Thoughts on the Great Commission

Living out the Great Commission requires us to be intentional in our relationships with others. Matthew 28 tells us to go to all nations and present them with the Gospel of Jesus Christ.

Being a Great Commission church is about relationships with others. It’s about reaching out to people different than us. The Greek word used for “go” literally means “in your going” or “as your going.” When we read the word “go” we think of an action that has yet to take place. But in essence, Jesus was talking about what the disciples were already doing. We don’t have to go anywhere to fulfill the Great Commission, we are already doing it. How well we’re doing it is the question. We are already teaching people about Jesus, but the question is, “what are we teaching them?”

The Greek word for nations is “ethnos” which is where we get the word “ethnicity” from. But the core definition to the Greek word “ethnos” is people who are different than us. In fact the plural form of “ethos” is translated as Gentiles. So essentially when Jesus says, “go to all nations,” he tells us to seek people not like us. To find people who are different than us, we don’t have to go to another country. There are people different than us everywhere we go. Jesus is a great example of someone who reached out to people who were different than him. In Luke 15:1-2, Jesus was with people who were completely different than him and the others did not want to see that. “Now the tax collectors and ‘sinners’ were all gathering around to hear him. But the Pharisees and the teachers of the law muttered, ‘This man welcomes sinners and eats with them.’” Our command to reach people does not originate from Matthew 28, in fact we see God’s heart for people back in Genesis 12:1-3. God commands Abraham to reach the nations. “The Lord had said to Abram, ‘Leave your country, your people and your father’s household and go to the land I will show you. I will make you into a great nation and I will bless you; I will make your name great, and you will be a blessing. I will bless those who bless you, and whoever curses you I will curse; and all peoples on earth will be blessed through you.’” Jesus was often criticized for spending time with the wrong people. People even criticized him for talking to the wrong people. But Jesus indicated that in order to fulfill the Great Commission, he needed to cross boundaries and reach out to people who were different than him.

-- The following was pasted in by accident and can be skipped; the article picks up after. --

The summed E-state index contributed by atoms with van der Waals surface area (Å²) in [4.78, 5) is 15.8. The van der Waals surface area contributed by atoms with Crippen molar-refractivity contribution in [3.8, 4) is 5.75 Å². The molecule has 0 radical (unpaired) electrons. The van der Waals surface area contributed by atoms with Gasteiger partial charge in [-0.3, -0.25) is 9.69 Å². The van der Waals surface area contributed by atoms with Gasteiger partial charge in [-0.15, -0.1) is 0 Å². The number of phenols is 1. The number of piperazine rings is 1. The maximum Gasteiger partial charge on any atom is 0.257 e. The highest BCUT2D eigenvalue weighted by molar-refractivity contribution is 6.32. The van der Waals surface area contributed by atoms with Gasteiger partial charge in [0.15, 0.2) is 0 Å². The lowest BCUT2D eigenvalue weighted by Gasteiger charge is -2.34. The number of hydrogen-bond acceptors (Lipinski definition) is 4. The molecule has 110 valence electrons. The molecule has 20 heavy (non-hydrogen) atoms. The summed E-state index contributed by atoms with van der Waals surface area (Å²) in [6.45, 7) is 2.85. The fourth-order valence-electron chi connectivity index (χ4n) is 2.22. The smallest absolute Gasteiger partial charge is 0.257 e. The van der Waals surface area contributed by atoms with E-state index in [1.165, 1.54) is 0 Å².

So we ask ourselves, what does our “ethos” look like in our life?
Are the people in our life different than us?

Our natural human condition is to gravitate to people who are just like us. We sit next to people just like us. We befriend people just like us. We talk to people just like us. Being around people just like us is the easy thing to do. The difficult part of life and our mission in life is to be around people who are not like us. People who don’t hold the same views we do are the ones we need to be around. For many of us, it’s hard to come to grasp with this. But if we look at Jesus’ life and the heart of the Great Commission, it’s all about forming relationships with all people.

So what does this look like in our everyday lives?

It means talking to that neighbor who lives a lifestyle that you disagree with. It means being intentional with people, making an effort to seek people who not only are different than us, but who do not know Jesus. My job as a Christian is to lead people into living Great Commission lives. My job as a Christian is to embrace the heart of the Great Commission and show others the love of Christ.

What does God want to do with your life today?

Exodus 2:11-25. When I read this section of Exodus, I see Moses, a flawed man like me.  Even though he strayed from the path he was on, God still renewed his purpose – to help those who were oppressed.  Moses’ longing to help those who were oppressed always stayed with him no matter where he was in life.  I believe that God has given us a longing in our heart; a passion for something. We all have this longing that compels us to do something significant for the Kingdom of God. It is that longing that fuels our purpose. But no matter how far we drift from our purpose, God wants to renew us.  We serve a God who is in the business of renewal.  He makes what was dead, new.

What does God want to do with your life today?

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